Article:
When a Child Dies … The Compassionate Friends Can Help

When a child dies, families mourn and begin the long and difficult grief journey. The many different emotions experienced by bereaved families may include shock, disbelief, loneliness, depression, fear, anger, hopelessness, guilt and regret. These feelings are all a normal and natural part of the emotional reaction called “grief”. Feelings of grief may be overwhelmingly intense and each family member may process them differently. Some tend to keep feelings inside, while others are able to express their grief easily and openly.

The Compassionate Friends
The Compassionate Friends (TCF) is a self-help support organization whose mission is to assist bereaved families as they walk the grief journey following the death of a child of any age and any cause, and to provide information to help others be supportive to those who are grieving.

The concept of The Compassionate Friends is simple: those further along in their grief and the newly bereaved share their stories, their pain, their sadness and their hope with each other, which in turn brings a measure of healing.

The Compassionate Friends is open to all families that have experienced the death of a child from any cause, at any age, from pre-birth through adulthood. The term “member” is used loosely by TCF – there are no individual membership dues or fees of any kind.

The Compassionate Friends is funded through donations by individuals, businesses, philanthropic organizations, and annual Chapter contributions. Additional support is provided by the TCF Foundation, established to accept larger donations in support of TCF, Inc. TCF is a 501(c)(3) nonprofit organization; all donations are tax-deductible.

The National Organization
Much of the work of The Compassionate Friends national organization takes place in the Oak Brook, Illinois National Office where a small administrative staff supports the Chief Operating Officer and the Executive Director.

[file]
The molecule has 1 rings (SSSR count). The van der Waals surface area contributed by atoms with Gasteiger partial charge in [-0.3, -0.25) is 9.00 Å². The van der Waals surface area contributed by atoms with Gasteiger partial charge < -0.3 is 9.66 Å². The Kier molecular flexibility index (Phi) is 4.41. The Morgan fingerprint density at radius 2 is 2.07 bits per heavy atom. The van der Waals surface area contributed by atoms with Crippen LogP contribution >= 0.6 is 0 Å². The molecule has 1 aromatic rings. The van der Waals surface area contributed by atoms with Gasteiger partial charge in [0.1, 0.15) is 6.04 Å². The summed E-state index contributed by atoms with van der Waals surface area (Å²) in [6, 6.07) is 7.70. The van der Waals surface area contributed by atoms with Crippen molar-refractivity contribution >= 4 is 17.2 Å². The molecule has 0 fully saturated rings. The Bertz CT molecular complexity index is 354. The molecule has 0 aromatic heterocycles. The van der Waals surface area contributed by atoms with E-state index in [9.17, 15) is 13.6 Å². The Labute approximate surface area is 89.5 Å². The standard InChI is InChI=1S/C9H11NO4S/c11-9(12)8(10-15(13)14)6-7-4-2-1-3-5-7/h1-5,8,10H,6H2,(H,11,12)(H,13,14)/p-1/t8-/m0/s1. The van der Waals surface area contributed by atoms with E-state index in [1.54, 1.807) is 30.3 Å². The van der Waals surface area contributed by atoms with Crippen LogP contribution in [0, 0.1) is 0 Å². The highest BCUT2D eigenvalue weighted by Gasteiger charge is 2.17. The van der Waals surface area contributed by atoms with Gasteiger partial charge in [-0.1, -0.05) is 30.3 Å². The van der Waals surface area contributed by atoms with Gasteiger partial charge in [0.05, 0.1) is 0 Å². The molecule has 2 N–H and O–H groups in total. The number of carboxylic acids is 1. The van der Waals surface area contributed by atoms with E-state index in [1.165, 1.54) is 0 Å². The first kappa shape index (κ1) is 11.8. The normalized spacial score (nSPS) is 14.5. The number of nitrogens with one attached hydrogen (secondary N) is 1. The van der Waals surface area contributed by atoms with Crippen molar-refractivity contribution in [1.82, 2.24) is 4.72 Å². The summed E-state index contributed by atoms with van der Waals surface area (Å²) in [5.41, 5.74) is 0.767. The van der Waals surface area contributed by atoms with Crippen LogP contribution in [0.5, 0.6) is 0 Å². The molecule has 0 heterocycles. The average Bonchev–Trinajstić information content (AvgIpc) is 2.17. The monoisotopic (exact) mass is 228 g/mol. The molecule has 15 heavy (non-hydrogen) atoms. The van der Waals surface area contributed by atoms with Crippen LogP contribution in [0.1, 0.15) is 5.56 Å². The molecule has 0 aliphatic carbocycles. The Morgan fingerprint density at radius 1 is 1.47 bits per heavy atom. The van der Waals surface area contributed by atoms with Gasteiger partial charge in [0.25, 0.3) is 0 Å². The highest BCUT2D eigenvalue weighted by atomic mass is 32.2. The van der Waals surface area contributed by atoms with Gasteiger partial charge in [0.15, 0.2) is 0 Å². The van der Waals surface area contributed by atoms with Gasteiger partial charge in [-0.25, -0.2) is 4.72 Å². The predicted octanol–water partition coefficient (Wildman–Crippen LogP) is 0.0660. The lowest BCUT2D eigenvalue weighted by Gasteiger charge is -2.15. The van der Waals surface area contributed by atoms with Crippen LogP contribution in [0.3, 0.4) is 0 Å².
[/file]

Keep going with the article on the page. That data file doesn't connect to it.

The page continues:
In addition to providing assistance in the formation of new Chapters, TCF’s National Office offers numerous support services for existing Chapters. A complete leadership website is maintained by the national organization to support the volunteers involved with local Chapters, as well as a network of Regional Coordinators who work with the Chapters. The national organization also provides Chapter leadership training programs around the country. TCF holds a national conference each year that attracts as many as 1,500 bereaved families and includes additional leadership training for Chapter volunteers and Regional Coordinators.

The Compassionate Friend’s national website is a source not only of comfort for bereaved families, but also of information for both the public and TCF members. The website includes the Online Support Community program with volunteer-trained moderators designed to provide a safe and nonjudgmental online support atmosphere for those wishing to talk about their grief. The Online Support Community is an example of how volunteers within TCF play an important role nationally as well as locally. TCF also offers a variety of closed Facebook groups covering many specific areas of grief. These pages may not be accessed unless the moderators of a given page approve a request to join, thereby making them virtually private. These pages were established to encourage connection and sharing among parents, grandparents and siblings.

More than 30 TCF-created brochures are available through the National Office. Available from the website by subscription (without charge) is The Compassionate Friend’s e-newsletter, which provides information on current activities going on within the organization, as well as the twice-yearly TCF national magazine, We Need Not Walk Alone. However, the most important activity in the office is that of responding to the thousands of calls, letters and e-mails received each year from bereaved families or their friends and professionals seeking solace and guidance. Each one is answered individually by a staff member.